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Earth Sciences News

Students who participated in the Science of Sustainable Food Spring Break Program learned how to make compost out of food waste. In six to eight weeks the melon rinds, egg shells and paper napkins they combined will create a nutrient-rich soil for growing vegetables. Photo by Michelle Boston.

Food Revolution

April 7, 2014

As the sun shone against a clear blue sky on Catalina Island, 17  students gathered around a long, rectangular pit filled with dirt, garden clippings and bits of food — banana peels, lettuce leaves, waffles. Eleven…

Meghan Miller’s research looked at the ancient geologic record of Eastern Australia, but it is applicable to the Pacific Northwest in the United States, the Mediterranean and southeast Asia. Photo by John Livzey.

Solving a Geologic Riddle

March 26, 2014

USC Dornsife scientist Meghan Miller is among an international team of researchers who used computer modeling to reveal, for the first time, how giant swirls form during the collision of tectonic plates, with subduction zones…

Researcher Josh West treks through a valley in Peru in search of evidence of chemical weathering of rocks as they erode. Photo by Mark Torres.

The Biggest Natural Recycler

March 21, 2014

Researchers from USC and Nanjing University in China have documented evidence suggesting that part of the reason that the Earth has become neither sweltering like Venus nor frigid like Mars lies with a built-in atmospheric…

An overpass that collapsed on Highway 10 (now SR 42) in the Northridge/Reseda area at the epicenter of the earthquake in 1994. Since the quake, the Southern California Earthquake Center, based at USC Dornsife, has created a clearer picture of earthquake risks faced by regions throughout Southern California.

Strides in Earthquake Science

January 17, 2014

Twenty years ago, a fault that scientists didn’t even know existed slipped, triggering a massive 6.7 magnitude earthquake centered beneath the San Fernando Valley, with shockwaves rippling throughout the greater Los…

Kenneth H. Nealson, Wrigley Chair in Environmental Studies and professor of earth sciences and biological sciences (left), and Nicos A. Petasis, Harold and Lillian Moulton Chair in Chemistry and professor of chemistry and pharmacology, were selected as AAAS fellows for their key scientific discoveries. Nealson photo by Phil Channing. Petasis photo by Alexandra Bissonette.

Nealson, Petasis Named AAAS Fellows

December 10, 2013

Two USC Dornsife scientists have been elected fellows of the American Association for the Advancement of Science (AAAS), selected for the honor by their academic peers. Kenneth H. Nealson, Wrigley Chair in Environmental…

Professor of Earth Sciences Thorsten Becker has been awarded a 2013 Friedrich Wilhelm Bessel Research Award. He will use the award to continue his research on the dynamics of earthquake faults in Potsdam, Germany. Photo by Michelle Boston.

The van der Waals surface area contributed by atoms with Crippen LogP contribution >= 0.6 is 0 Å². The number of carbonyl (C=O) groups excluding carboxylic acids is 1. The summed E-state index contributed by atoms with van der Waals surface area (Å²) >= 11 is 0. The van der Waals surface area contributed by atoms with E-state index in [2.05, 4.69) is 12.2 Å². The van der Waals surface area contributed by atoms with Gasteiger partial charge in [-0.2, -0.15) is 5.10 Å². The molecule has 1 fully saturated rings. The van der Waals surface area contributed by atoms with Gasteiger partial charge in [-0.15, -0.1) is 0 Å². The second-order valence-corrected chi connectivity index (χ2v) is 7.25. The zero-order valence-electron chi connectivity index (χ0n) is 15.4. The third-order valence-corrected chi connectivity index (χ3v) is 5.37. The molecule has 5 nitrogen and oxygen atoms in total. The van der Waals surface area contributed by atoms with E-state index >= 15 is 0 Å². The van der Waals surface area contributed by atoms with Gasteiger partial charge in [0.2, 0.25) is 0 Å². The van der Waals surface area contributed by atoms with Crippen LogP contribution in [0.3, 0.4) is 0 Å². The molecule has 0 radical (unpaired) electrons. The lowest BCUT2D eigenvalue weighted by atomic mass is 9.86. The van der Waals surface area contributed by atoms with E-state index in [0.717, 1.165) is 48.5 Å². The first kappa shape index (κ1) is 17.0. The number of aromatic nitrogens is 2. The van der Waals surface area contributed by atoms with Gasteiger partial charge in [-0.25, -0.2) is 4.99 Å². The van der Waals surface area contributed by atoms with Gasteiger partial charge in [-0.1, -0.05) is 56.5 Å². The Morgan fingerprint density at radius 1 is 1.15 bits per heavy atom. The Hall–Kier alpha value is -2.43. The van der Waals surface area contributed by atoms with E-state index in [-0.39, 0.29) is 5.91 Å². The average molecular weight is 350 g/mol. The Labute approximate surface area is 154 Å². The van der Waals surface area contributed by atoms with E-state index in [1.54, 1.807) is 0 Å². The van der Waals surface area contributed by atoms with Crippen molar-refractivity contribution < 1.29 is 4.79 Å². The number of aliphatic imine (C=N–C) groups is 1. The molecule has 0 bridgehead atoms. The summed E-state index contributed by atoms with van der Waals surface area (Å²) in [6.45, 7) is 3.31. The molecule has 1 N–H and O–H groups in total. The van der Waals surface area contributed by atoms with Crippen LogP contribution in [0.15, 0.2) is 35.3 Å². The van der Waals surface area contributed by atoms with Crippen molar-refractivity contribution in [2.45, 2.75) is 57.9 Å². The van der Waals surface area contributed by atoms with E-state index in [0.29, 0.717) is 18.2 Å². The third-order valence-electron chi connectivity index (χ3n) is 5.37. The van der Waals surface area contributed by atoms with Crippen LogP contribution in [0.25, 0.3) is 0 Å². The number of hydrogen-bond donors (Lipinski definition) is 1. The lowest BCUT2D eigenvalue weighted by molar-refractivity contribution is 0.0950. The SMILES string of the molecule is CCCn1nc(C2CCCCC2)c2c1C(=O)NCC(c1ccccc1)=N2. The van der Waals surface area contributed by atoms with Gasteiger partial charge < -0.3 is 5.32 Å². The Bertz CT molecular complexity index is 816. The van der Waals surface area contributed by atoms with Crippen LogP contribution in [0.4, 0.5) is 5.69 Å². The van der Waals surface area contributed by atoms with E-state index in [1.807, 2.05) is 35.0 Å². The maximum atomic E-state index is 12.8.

Finding Fault

November 20, 2013

Thorsten Becker, professor of earth sciences, has won a 2013 Friedrich Wilhelm Bessel Research Award, granted by the Alexander von Humboldt Foundation. The award will support his continued research in Potsdam, Germany, on the…

William Berelson, chair of the Department of Earth Sciences at USC Dornsife, collaborates at the high-vacuum line in his laboratory with Maria Prokopenko, who was lead author of a recent paper appearing in <em>Nature</em>. Photo by Erica Christianson.

The Nitrogen Cycle Intensified

August 14, 2013

In a discovery that further demonstrates just how unexpected and unusual nature can be, scientists have found two strains of bacteria whose symbiotic relationship is unlike anything seen before. Working with William Berelson,…

Jan Amend, who is affiliated with the USC Wrigley Institute for Environmental Studies, housed in USC Dornsife, is leading a $6.7 million project to develop approaches for detecting and characterizing microbial life in the subsurface. Photo by Michelle Salzman.

Life Underground

August 1, 2013

USC Dornsife researchers have embarked on a five-year project to look for microorganisms hundreds of meters below the surface — in deep mineshafts, boreholes and other sites — as part of the search for the limits…

At times, students traveled by camel during their research trip this summer for the "Field Geology" course taught by Meghan Miller, assistant professor of earth sciences at USC Dornsife. Photo courtesy of Meghan Miller.

Shaking it up in Morocco

July 31, 2013

The dusty Land Cruiser bumped and rumbled along the Moroccan desert floor as our caravan approached the village of Merzouga under the light of a waxing moon.  A long day of travel behind us, the dunes in the distance…

Down in the Amazonian floodplain, the rivers ran orange with rainforest soils, containing very fine particles called colloids, as well as entire tree trunks carried off by the high flows, said USC Dornsife's Sarah Feakins, referring to her recent research trip in Peru. Photo by Sarah Feakins.

Along the River Route

July 1, 2013

The following is a first-person account of a research trip to southeastern Peru courtesy of Sarah Feakins, assistant professor of earth sciences at USC Dornsife. While most tourists travel from Cusco along the Inca trail to…